The Lack Of Sun – Seasonal Affective Disorder (SAD)

 Seasonal Affective Disorder In the Northern and Southern hemispheres, the lack of bright light in Winter can cause a condition known as seasonal affective disorder, or SAD. The symptoms of seasonal affective disorder are similar to those of many types of depression.

SAD can bring feelings of misery, hopelessness and despair. Fatigue and lethargy can make every activity an effort. Even taking care of families and homes may become too much of an effort to bother with.

SAD can also show physical symptoms such as joint pain or digestive problems, a craving for carbohydrates, overeating, and weight gain. The overeating and weight gain can lead to even more of a poor self image than they had before. It becomes a viscous circle of feeling bad and lack of energy, to trying to eat more to gain energy, and then feeling bad because they gain weight.

For the person suffering from SAD, even large amounts of sleep may not be restful. People often report that they are sleeping much more than usual during the fall and winter but still seem to have no energy.

SAD is treated by phototherapy, exposing the patient’s eyes to light about 10 times brighter than ordinary domestic lighting.

But, some experts believe exposure to artificial light actually BLOCKS the benefits of certain vitamins and minerals to your eyes. H.L. Hembold, M.D. describes in his book, Mega-Nutrients For Your Nerves, how full-spectrum light enters the eyes, stimulates the brain, and facilitates the absorption of specific nutrients.

So, Mom was right after all – fresh air and sunshine ARE good for you. And, unless you’re one of the almost half million people around the world suffering from SAD, it’s all you need. Even people suffering from SAD may be able to benefit from sunshine. Sunlight has been shown to improve depression in several studies.

Just about everyone knows about the link between sunshine and Vitamin D. So, although you may have been pushed out the door to stop being a pest around the house, mom was doing your health a favor. Lately, due to an increase in skin cancer, there has been an increase in public health warnings about going out in the sun without protection. However, doctors suggest at least 10 to 20 minutes of sunshine a day is needed for your body to produce vitamin D.

I don’t know about you, but there are times, while working in front of my computer, that I just HAVE to get outside and get some sunshine and fresh air, even when it’s cloudy. Clouds may block some of the warm summer sunshine but they don’t necessarily block the much needed UV-B rays.

I suppose in a way, those times are almost a CRAVING for sunshine, much like how there are times when I crave certain foods. Perhaps my body is trying to tell me that I’m low on vitamin D and need a booster shot of sunshine.

John Ott, a pioneer in the relatively new field of photobiology was quoted in the San Francisco Chronicle in September of 1987 as saying, “by deliberately screening out supposedly harmful traces of atmospheric ultraviolet with tinted windows, sunglasses, suntan lotions and the like,” we may just be making ourselves sick. He termed this condition, “malillumination,” which he thought of as a sort of malnutrition.

There are times when I wake up and see the sun shining through the window and I just know that it is going to be a good day. It doesn’t have anything to do with what I have to do that day, it’s just because the sun is shining. This seems to work even if there is snow all over the ground. Just the sight of the sun shining brightly through my window cheers me up.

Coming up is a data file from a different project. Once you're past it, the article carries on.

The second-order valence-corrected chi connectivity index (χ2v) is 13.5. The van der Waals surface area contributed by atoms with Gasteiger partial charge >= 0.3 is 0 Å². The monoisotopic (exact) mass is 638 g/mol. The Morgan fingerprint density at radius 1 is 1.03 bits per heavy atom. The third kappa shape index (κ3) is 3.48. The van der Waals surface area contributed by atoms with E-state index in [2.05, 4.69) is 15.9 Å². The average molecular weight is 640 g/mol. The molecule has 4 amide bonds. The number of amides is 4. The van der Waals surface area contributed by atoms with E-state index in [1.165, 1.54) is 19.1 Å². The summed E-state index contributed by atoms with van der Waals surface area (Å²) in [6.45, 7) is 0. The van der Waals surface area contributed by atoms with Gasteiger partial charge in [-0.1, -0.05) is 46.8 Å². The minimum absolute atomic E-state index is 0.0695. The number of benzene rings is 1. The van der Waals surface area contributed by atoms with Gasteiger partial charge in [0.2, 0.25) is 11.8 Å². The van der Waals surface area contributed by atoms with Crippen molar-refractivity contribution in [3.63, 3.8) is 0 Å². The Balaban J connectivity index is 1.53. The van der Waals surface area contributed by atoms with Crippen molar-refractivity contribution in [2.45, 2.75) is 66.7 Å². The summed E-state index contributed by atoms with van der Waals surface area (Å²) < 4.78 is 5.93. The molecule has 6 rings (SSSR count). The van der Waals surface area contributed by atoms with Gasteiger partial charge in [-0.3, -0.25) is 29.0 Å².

So, now is perhaps the time to push away from the computer, step outside, and get some visual nutrition. As the song says, “Let the Sun Shine In.” You’ll not only be making yourself feel better you’ll be helping your vision as well.

Sunshine and Eye Health?

The Institute of Ophthalmology at University College London has been running tests on older mice. The results have been amazing! Using a supplement of vitamin D3 they have found that the mice have:

  • Improved vision
  • Reductions in inflammation and lower levels of amyloid bets accumulations (a sign of aging)
  • Marked reduction in immune cells that can cause inflammation

So get your daily dose of sunshine and feel better while you help your eyes stay young!

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About Orlin Sorensen

My vision started to get blurry as a young teenager. Soon I was wearing glasses for just about everything. This was a hard blow for me because I had always dreamed of becoming a U.S. Navy fighter pilot which required perfect vision without glasses or surgery. But I wasn't ready to give up on my dreams, so I looked into every possible alternative which led me to eye exercises. Through daily vision training and eye exercises, I improved my vision from 20/85 to 20/20 and passed the Navy's visual acuity test. In fact Men's Health declared this one of the "Greatest Comebacks of All Time!" Now, I'm sharing exactly how I did it with the program that helped me so people like you can improve your vision safely and naturally, without glasses, contacts or laser surgery.

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2 comments to The Lack Of Sun – Seasonal Affective Disorder (SAD)
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  1. SARAH JACKSON #

    YOUR MESSAGES ARE A BLESSING FOR ME AND I HAVE CHRONIC
    DRY EYES AND ALSO WET AND DRY MACULAR DEGENERATION
    AND I GET FEAR AND WHEN I READ YOUR ARTICLES I FIND HOPE

  2. Glenn #

    I did wonder about sunglasses which block UV and sun screen, it seems like we’re prohibiting what our bodies were designed to receive. Vitamin D is so important, and yet there’s people who wear sunblock and take vitamin D supplements instead! Never seemed right to me!

    Interesting article 🙂

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